FTC-Japan vs. Microsoft, au boasts 100 mil. ring tones & police arrest Japanese banker for money laundering

Business - July 16th, 2004

by Jim Dougherty

FAIR TRADE COMMISSION-JAPAN WARNS MICROSOFT: Bill Clinton and his administration spent tens of millions of dollars and several years in an attempt to prosecute Microsoft for alleged anti-monopoly violations. Microsoft was not totally vindicated, but for all practical purpos­es survived the ordeal.

Now Japan’s anti-monopoly authorities have issued a warning to Microsoft which has been under inves­tigation for violating anti-monopoly laws. So far the software giant has not been fined. An FTC spokesperson explains the warning against Microsoft is merely a symbolic move.

The Japanese Fair Trade Commission raided Microsoft’s Japan offices in February, looking for con­tracts with manufacturers that allegedly contained restrictive conditions designed to prevent patent infringe­ment lawsuits. Subsequently, Microsoft has dropped the clause in its new con­tracts, although the company claims the previous contractual provision is legal under Japanese, U.S. and European Union law.

Several Japanese computer manu­facturers are increasingly distressed about the domination of Windows in the computer industry.

AU “CHAKU UTA” RING TONES SURPASS 100 MILLION: KDDI recently announced that downloads of its chaku uta ring tone service for au brand mobile phones have surpassed 100 million.

Users of these third-generation mobile phones with high-speed and large-capacity data transmissions can enjoy 30-second excepts from a vast selection of popular songs. The service began in Japan more than 18 months ago.

JAPANESE BANKER ARRESTED FOR MONEY LAUNDERING: An arrest warrant for a former Japanese employee at Credit Suisse in Hong Kong has been issued by Japanese police. He is suspected of assisting Yamaguchi-gumi, allegedly one of Japan’s largest crime syndicates, with laundering ¥4.3 billion to hide profits obtained from illegal lending operations in Japan. The police estimate the total amount laundered could reach as high as ¥100 billion.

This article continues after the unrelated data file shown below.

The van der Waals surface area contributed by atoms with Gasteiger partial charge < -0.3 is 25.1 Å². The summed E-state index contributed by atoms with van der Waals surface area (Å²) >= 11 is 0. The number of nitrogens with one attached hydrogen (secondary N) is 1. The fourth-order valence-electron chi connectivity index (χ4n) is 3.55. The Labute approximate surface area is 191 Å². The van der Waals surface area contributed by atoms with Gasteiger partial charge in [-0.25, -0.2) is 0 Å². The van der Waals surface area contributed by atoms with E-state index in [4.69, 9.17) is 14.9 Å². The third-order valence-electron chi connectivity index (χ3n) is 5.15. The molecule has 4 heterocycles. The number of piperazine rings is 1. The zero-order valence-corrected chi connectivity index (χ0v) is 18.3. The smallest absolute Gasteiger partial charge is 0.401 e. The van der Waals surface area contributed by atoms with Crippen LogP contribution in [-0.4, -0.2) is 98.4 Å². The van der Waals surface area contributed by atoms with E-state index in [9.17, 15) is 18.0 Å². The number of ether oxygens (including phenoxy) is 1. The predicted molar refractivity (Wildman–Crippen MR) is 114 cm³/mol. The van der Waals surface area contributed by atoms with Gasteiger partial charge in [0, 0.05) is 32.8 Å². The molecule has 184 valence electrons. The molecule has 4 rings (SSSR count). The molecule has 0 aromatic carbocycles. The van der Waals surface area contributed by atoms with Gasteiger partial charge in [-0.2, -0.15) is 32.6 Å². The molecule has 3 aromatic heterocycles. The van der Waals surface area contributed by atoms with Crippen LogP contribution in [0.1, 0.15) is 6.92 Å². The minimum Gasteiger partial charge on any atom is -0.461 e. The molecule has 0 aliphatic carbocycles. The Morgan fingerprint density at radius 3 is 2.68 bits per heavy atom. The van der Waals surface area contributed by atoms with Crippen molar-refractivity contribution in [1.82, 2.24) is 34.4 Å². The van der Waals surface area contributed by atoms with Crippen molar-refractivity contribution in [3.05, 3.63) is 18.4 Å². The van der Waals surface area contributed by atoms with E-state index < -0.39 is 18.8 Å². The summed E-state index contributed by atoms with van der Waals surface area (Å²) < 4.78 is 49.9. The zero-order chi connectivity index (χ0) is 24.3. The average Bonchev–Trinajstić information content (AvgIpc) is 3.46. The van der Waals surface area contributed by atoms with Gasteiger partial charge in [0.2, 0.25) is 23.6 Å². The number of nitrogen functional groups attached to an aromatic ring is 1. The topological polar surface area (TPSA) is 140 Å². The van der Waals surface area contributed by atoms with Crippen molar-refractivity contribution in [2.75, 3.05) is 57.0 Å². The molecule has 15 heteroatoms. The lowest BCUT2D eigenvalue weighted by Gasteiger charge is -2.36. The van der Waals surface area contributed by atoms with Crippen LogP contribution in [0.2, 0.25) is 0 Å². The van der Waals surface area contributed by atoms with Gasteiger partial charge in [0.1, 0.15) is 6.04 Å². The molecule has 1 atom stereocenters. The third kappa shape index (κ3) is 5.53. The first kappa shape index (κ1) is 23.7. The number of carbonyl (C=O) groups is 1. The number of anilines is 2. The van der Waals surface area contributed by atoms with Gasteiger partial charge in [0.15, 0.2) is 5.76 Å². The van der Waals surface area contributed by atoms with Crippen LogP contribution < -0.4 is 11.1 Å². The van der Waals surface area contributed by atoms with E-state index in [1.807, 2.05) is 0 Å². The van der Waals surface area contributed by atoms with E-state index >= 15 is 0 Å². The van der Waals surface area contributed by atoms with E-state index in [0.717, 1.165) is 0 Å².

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Dear Jim: I heard from a friend that you can now receive movies and TV shows through the Internet via broadband serv­ice. Is it true and, if so, how? A. Nagura

According to NTT East, Plala Networks (www.plala.or.jp), a subsidiary of NTT East, is distributing multi-channel broadcast programs and movies to television sets via broadband service. They offer access to 30 channels and 1,000 movie titles, as well as other TV programming content.

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Business Tidbits

I went to McDonald’s in Los Angeles recently, looked at the menu, and saw you could have an order of six, nine or 12 Chicken McNuggets. Here in Japan, we are limited to five.

I asked for a half-dozen nuggets. “We don’t have a half-dozen nuggets,” said the teenager at the counter.

“You don’t?” I replied.

“We only have six, nine, or 12,” was the reply.

“So I can’t order a half-dozen nuggets, but I can order six?”

“That’s right.”

So I shook my head and ordered six McNuggets (kind of scary).

A lady was seen putting a credit card into her floppy drive and pulling it out very quickly. When inquired as to what she was doing, she said she was shopping on the Internet, and they asked for a credit card number, so she’s using the ATM “thingy.”

I recently saw a distraught young lady weeping beside her car. “Do you need some help?” I asked.

She replied, “I knew I should have replaced the battery to this remote door un-locker. Now I can’t get into my car. Do you think they (pointing to a distant con­venience store) would have a bat­tery to fit this?”

“Hmmm, I don’t know. Do you have an alarm too?” I asked.

“No, just this remote thingy,” she answered, handing it and the car keys to me.

As I took the key and manual­ly unlocked the door, I replied, “Why don’t you drive over there and check about the batteries; it’s a long walk.”

Several years ago, we had an intern who was not too swift. One day he was typing and turned to a secretary and said, “I’m almost out of typing paper. What do I do?”

“Just use copier machine paper,” the secretary told him. With that, the intern took his last remaining blank piece of paper, put it on the photocopier and pro­ceeded to make five “blank” copies.

(Note: My sincere thanks to the readers who sent in these jewels.)